This is a Division of application Ser. No. 08/443,552 filed May 18, 1995, now abandoned.

BACKGROUND OF THE INVENTION

The present invention relates to a heat transfer printing sheet, and, more specifically, to a heat transfer white-image-printing sheet having high hiding power, capable of producing images which are excellent in abrasion resistance.

A conventional resin type heat transfer printing sheet which comprises a resin as the binder of the ink layer thereof is excellent in film-forming properties. However, when sensitivity and printability are taken into consideration, the ink layer of the printing sheet of this type cannot be formed by coating such an amount of an ink that is required to impart thereto sufficiently high hiding power. For this reason, a wax-type heat transfer printing sheet which comprises a wax as a main component of the binder of the ink layer thereof has been applied to a heat transfer white-image-printing sheet which is required to have hiding power. This is because when a wax is used as the binder, an increased amount of an ink can be coated to form the ink layer, an image with good edge definition can be obtained by heat transfer printing, and hiding power can be imparted to the printing sheet.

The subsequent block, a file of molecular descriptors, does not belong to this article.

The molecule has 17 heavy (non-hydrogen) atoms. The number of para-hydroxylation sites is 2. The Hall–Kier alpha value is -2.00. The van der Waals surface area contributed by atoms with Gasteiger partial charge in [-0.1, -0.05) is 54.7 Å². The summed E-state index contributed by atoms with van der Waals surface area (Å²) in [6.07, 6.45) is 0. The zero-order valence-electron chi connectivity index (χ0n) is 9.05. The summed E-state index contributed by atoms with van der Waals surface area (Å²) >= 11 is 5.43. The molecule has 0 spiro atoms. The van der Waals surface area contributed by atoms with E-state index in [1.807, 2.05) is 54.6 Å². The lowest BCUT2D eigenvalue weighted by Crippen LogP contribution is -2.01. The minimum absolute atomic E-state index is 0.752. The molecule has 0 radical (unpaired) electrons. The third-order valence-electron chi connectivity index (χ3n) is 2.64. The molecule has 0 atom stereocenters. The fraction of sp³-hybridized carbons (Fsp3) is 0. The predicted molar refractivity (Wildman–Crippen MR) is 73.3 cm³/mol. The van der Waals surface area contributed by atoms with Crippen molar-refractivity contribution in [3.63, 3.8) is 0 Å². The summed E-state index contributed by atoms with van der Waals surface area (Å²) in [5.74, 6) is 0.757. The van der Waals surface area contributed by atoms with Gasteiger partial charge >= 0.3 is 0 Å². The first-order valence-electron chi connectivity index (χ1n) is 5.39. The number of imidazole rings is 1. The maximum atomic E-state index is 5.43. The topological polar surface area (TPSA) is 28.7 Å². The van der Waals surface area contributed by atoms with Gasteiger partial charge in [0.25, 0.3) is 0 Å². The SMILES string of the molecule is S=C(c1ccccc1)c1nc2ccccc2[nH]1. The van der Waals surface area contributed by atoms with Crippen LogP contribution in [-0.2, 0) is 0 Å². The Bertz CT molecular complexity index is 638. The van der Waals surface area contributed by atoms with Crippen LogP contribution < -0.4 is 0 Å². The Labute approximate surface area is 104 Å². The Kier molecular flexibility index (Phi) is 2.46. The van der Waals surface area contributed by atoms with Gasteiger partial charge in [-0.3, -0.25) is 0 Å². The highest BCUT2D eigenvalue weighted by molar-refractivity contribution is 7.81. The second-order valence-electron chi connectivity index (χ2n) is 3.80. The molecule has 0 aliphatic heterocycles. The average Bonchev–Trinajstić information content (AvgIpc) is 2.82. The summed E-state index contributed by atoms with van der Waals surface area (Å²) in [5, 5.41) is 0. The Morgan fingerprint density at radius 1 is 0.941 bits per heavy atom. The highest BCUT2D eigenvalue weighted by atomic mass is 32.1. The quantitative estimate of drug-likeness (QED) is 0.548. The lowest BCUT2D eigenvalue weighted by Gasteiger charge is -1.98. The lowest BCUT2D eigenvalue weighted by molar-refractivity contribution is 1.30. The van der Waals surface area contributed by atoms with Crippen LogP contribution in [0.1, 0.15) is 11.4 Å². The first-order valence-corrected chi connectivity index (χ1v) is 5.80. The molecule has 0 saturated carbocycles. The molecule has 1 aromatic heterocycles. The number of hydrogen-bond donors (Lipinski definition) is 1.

However, there has been such a problem in that although the wax-type heat transfer printing sheet can have hiding power higher than that of the resin-type sheet, an image produced by the wax-type sheet is poor in both abrasion resistance and heat resistance. An object of the present invention is to provide a heat transfer white-image-printing sheet having sufficiently high hiding power, capable of producing images which are excellent in abrasion resistance and heat resistance. We have made earnest studies in order to attain this object, and, as a result, found that a heat transfer white-image-printing sheet having sufficiently high hiding power and excellent printability, capable of producing images which are excellent in abrasion resistance and heat resistance can be obtained by providing a white ink layer comprising a resin as a main component of the binder thereof and fine hollow particles, or by successively providing a white ink layer comprising a resin as a main component of the binder thereof, and a layer comprising fine hollow particles.